Coronado Police Officers Association v. Carroll

From Ballotpedia
Jump to: navigation, search
Coronado Police Officers Associationvs.Carroll
Number: none
Year: 2003
State: California
Court: California's Fourth District Court of Appeal
Other lawsuits in California
Other lawsuits in 2003
Precedents include:
This case established that the records of the public defender with regard to its endeavors to defend accused individuals are private due to the private nature of the litigation and to insure the effectiveness of public defense.
WikiFOIA
Find your State
Sunshine Laws
Open Records laws
Open Meetings Laws
How to Make Records Requests
Sunshine Legislation
2010
Sorted by State, Year and Topic
Sunshine Litigation
Sorted by State, Year and Topic
Sunshine Nuances
Private Agencies, Public Dollars
Deliberative Process Exemption


Coronado Police Officers Association v. Carroll was a case before California's Fourth District Court of Appeal in 2003 concerning access to a database created by the defendant as the San Diego County Public Defender.

Important precedents

This case established that the records of the public defender with regard to its endeavors to defend accused individuals are private due to the private nature of the litigation and to insure the effectiveness of public defense.[1]

Background

  • The Public Defender is an agency within San Diego County, which defends individuals accused of crimes who cannot afford their own lawyers.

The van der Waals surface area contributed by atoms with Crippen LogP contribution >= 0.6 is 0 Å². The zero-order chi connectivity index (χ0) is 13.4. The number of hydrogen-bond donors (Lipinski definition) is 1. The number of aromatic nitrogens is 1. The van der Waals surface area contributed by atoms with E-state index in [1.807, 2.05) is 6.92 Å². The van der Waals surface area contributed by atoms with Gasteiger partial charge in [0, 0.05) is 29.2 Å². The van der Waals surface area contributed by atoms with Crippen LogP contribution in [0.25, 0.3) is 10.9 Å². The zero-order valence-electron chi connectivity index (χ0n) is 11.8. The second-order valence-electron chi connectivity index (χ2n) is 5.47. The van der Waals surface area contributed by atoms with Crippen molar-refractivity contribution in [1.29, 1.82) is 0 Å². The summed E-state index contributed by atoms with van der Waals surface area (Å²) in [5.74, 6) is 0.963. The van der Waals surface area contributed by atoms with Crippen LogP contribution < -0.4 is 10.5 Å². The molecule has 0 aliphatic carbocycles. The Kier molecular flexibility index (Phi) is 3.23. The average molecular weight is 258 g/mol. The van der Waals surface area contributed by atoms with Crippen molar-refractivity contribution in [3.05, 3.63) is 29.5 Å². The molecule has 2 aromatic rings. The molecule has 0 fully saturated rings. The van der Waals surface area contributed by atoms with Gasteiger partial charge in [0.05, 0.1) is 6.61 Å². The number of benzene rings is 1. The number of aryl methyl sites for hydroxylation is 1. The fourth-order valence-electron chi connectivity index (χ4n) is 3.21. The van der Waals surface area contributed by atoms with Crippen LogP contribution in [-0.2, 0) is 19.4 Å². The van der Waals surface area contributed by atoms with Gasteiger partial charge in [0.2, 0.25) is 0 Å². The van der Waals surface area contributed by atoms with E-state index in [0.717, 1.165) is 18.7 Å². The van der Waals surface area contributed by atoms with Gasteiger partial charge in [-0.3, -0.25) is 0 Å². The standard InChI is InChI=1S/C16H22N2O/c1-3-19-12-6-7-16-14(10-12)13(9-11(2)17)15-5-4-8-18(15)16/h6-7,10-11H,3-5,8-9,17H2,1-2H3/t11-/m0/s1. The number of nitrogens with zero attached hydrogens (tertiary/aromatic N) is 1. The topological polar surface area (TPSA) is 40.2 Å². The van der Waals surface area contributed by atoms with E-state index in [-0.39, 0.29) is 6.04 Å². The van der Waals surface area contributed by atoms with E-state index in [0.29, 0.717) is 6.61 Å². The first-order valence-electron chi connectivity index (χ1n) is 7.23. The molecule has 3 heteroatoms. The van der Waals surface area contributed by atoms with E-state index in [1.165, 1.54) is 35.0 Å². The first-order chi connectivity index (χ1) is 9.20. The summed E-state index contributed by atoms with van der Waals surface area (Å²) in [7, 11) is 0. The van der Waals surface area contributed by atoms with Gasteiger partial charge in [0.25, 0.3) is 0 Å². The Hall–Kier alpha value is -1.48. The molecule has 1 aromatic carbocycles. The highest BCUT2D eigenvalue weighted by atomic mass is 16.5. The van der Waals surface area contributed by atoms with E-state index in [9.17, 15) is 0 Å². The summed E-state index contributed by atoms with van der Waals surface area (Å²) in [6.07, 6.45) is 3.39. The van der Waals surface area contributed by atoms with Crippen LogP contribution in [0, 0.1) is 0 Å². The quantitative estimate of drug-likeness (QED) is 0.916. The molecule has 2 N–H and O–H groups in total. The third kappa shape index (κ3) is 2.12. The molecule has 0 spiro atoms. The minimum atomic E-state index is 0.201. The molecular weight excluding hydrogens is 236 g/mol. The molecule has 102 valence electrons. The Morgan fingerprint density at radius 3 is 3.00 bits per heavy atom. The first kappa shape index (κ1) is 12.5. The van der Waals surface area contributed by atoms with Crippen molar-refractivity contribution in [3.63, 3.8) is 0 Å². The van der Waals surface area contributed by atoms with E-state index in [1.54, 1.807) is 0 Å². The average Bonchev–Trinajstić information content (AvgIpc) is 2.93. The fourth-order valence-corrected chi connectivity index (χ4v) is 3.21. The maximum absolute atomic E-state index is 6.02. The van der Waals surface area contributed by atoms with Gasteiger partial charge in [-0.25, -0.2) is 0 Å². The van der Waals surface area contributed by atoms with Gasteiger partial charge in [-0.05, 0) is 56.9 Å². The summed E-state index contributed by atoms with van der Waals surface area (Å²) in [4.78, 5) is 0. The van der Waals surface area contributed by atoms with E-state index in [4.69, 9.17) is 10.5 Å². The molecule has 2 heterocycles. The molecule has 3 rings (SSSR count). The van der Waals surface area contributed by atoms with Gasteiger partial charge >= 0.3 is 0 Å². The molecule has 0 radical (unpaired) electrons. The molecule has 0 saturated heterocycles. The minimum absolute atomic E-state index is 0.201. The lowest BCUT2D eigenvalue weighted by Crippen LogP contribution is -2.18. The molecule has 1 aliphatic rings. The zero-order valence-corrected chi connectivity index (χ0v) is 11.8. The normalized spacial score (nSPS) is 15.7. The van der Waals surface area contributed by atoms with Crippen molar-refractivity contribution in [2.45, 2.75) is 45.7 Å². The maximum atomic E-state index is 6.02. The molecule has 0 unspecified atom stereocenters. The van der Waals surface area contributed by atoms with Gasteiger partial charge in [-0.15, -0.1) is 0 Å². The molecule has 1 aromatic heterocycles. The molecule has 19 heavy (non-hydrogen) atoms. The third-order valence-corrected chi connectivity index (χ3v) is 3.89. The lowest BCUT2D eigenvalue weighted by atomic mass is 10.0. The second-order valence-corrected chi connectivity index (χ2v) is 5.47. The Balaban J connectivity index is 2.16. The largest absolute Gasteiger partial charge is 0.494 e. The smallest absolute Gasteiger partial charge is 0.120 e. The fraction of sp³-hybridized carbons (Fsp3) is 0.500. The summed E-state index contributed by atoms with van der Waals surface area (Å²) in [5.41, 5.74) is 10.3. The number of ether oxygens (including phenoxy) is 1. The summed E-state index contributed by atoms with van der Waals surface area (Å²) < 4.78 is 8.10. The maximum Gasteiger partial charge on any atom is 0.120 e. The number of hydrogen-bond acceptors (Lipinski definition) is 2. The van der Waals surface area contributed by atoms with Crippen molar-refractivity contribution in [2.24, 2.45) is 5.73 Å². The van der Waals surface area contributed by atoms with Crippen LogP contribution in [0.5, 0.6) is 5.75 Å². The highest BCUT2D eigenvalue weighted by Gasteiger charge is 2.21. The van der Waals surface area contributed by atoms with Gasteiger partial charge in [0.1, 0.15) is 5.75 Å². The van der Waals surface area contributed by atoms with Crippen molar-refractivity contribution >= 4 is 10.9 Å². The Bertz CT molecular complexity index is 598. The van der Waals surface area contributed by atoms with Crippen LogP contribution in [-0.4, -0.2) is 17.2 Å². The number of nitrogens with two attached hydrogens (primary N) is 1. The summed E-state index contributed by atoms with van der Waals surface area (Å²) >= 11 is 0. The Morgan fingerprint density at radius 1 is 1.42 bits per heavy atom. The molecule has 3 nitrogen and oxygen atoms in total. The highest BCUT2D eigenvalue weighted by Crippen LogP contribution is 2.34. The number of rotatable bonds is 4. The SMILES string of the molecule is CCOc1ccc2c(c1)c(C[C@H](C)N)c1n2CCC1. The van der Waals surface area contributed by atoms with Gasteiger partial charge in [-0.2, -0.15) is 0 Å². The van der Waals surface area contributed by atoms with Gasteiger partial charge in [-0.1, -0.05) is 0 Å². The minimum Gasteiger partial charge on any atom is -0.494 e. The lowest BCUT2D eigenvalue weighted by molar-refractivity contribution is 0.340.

• The office of the Public Defender recently collected its entire case record since 1988 into an electronic database which allowed lawyers within the office to search the cases and use them for research to better defend current clients.
  • A number of police associations discovered the existence of the database and submitted a public records request to review the document arguing that it wanted to search the document for records of police officers, insure the accuracy of the database, and insure that it was not an unnecessary collection of personal information that would violate California's constitution.
  • The Public Defender denied the request and the police associations filed suit.
  • The trial court ruled in favor of the Public Defender and the police associations appealed.[1]

Ruling of the court

The trial court ruled in favor of the Public Defender stating that the database in question was not a public record.

The court of appeals ruled in favor of the Public defender.

The court of appeals agreed with both the trial court and the public defender that the document was not a public record because its main function of defending criminals was a private venture and not part of public duty. Further, this information must be kept private so that the Public Defender can continue to use it to develop litigation strategies without the fear of those strategies already being known. The court further found that California's catch all exemption of statute 6255 applied. The court disagreed with the police association's arguments for the public interest and determined:

  • that the document was a necessary collection of information in line with the constitution
  • that the records of police officers are maintained elsewhere to prevent illegal inclusion of material as evidence and
  • that inaccurate information is never useful to the public but may be useful to the attorney's prosecuting individuals cases.

Further, the release of the information would result in a huge detriment to the public interest in that the state would no longer be able to provide effective public defenders for accused criminals who had a right to legal aid but could not afford it. They thus ruled in favor of the Public Defender and ordered the documents exempt for both reasons.[1]

Associated cases

See also

External links

References

  1. 1.0 1.1 1.2 Ruling of the Court (dead link)